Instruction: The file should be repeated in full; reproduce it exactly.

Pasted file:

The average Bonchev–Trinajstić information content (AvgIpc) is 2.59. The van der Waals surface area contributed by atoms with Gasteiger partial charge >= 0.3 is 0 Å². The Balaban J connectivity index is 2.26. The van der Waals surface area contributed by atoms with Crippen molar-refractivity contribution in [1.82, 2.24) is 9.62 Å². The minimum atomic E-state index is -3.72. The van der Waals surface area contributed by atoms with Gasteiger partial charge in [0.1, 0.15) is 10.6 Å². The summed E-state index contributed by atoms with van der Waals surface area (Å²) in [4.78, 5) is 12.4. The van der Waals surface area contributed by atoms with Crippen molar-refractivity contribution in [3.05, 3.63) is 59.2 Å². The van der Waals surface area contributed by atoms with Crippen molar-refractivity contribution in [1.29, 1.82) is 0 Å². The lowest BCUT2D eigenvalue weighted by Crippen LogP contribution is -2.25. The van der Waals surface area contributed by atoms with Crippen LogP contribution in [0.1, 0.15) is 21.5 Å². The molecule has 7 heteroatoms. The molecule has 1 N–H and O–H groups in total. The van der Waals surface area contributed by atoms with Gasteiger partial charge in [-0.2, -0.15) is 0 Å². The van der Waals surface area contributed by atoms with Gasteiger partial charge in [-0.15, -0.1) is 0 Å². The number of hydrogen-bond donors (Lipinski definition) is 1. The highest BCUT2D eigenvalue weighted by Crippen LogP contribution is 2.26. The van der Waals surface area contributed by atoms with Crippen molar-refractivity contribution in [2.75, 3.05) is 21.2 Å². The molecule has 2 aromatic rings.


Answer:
The average Bonchev–Trinajstić information content (AvgIpc) is 2.59. The van der Waals surface area contributed by atoms with Gasteiger partial charge >= 0.3 is 0 Å². The Balaban J connectivity index is 2.26. The van der Waals surface area contributed by atoms with Crippen molar-refractivity contribution in [1.82, 2.24) is 9.62 Å². The minimum atomic E-state index is -3.72. The van der Waals surface area contributed by atoms with Gasteiger partial charge in [0.1, 0.15) is 10.6 Å². The summed E-state index contributed by atoms with van der Waals surface area (Å²) in [4.78, 5) is 12.4. The van der Waals surface area contributed by atoms with Crippen molar-refractivity contribution in [3.05, 3.63) is 59.2 Å². The van der Waals surface area contributed by atoms with Crippen molar-refractivity contribution in [1.29, 1.82) is 0 Å². The lowest BCUT2D eigenvalue weighted by Crippen LogP contribution is -2.25. The van der Waals surface area contributed by atoms with Crippen LogP contribution in [0.1, 0.15) is 21.5 Å². The molecule has 7 heteroatoms. The molecule has 1 N–H and O–H groups in total. The van der Waals surface area contributed by atoms with Gasteiger partial charge in [-0.2, -0.15) is 0 Å². The van der Waals surface area contributed by atoms with Gasteiger partial charge in [-0.15, -0.1) is 0 Å². The number of hydrogen-bond donors (Lipinski definition) is 1. The highest BCUT2D eigenvalue weighted by Crippen LogP contribution is 2.26. The van der Waals surface area contributed by atoms with Crippen molar-refractivity contribution in [2.75, 3.05) is 21.2 Å². The molecule has 2 aromatic rings.